Salted or Unsalted Butter: Which One?

Reader Survey

I used to keep only unsalted butter in my house because I was under the impression that it was fresher and that if I needed salt, I could always add it. But lately I've been appreciating salted butter, especially for spreading on toast. I'm not sure why this tastes better than unsalted butter with a little sprinkling of salt but it does and now I keep both kinds in my freezer. How about you?
Salt is added to butter as a preservative and up until the 1970s, salted butter was the norm in many houses while unsalted butter was rare. My experience is that today it's the opposite and that unsalted butter is the more popular butter.

Most people feel that because salted butter can last much longer in the refrigerator than unsalted, it tends to be less fresh. They also like controlling the amount of salt in recipes and since the amount of salt in salted butter can vary from brand to brand, buying unsalted butter is the way to go.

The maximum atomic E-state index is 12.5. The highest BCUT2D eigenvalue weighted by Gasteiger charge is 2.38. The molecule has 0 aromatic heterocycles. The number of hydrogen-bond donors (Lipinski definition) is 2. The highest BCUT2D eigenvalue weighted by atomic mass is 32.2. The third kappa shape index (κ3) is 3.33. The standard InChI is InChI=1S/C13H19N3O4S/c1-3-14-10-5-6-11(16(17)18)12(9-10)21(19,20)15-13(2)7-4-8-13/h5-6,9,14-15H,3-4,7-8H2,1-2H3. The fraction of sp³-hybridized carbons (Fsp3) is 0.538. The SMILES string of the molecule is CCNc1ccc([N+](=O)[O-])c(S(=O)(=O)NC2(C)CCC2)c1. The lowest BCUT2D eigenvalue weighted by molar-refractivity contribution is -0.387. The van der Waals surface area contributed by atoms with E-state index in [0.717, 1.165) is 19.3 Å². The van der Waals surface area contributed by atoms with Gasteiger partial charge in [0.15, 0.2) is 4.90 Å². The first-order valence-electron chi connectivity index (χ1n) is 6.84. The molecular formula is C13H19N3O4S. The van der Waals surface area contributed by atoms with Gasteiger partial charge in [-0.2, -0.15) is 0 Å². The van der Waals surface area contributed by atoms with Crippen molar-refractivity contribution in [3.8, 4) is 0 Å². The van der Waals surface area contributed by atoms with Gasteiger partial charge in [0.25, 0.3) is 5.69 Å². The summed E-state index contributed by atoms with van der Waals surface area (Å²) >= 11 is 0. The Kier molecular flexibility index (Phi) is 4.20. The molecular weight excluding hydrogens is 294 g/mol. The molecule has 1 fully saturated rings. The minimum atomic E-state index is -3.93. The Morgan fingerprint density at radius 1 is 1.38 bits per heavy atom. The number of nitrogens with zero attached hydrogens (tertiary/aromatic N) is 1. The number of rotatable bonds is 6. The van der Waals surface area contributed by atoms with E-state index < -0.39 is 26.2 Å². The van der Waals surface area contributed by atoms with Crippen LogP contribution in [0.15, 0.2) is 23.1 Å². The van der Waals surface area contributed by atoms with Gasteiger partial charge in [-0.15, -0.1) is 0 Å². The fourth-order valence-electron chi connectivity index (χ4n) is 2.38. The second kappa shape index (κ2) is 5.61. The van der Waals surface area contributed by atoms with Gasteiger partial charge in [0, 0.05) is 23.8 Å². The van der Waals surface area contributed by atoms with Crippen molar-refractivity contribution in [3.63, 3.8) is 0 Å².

Things can get further complicated when butter is labeled 'sweet cream' as sweet cream can be both salted and unsalted. Sweet Cream is usually used a way to differentiate it from cultured butter which has a richer, cheesier flavor. While most brands are making it easier to tell the difference between salted and unsalted by color coding their packaging, it still is a good idea to double check the label and be sure that you have what you're looking for.

Related: Good Question: What Can I Do with Unsalted Butter

(Image: Faith Durand)

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Main, Dairy, Ingredient

Dana Velden is a freelance food writer. She lives, eats, plays, and gets lost in Oakland, California where she is in the throes of raising her first tomato plant.

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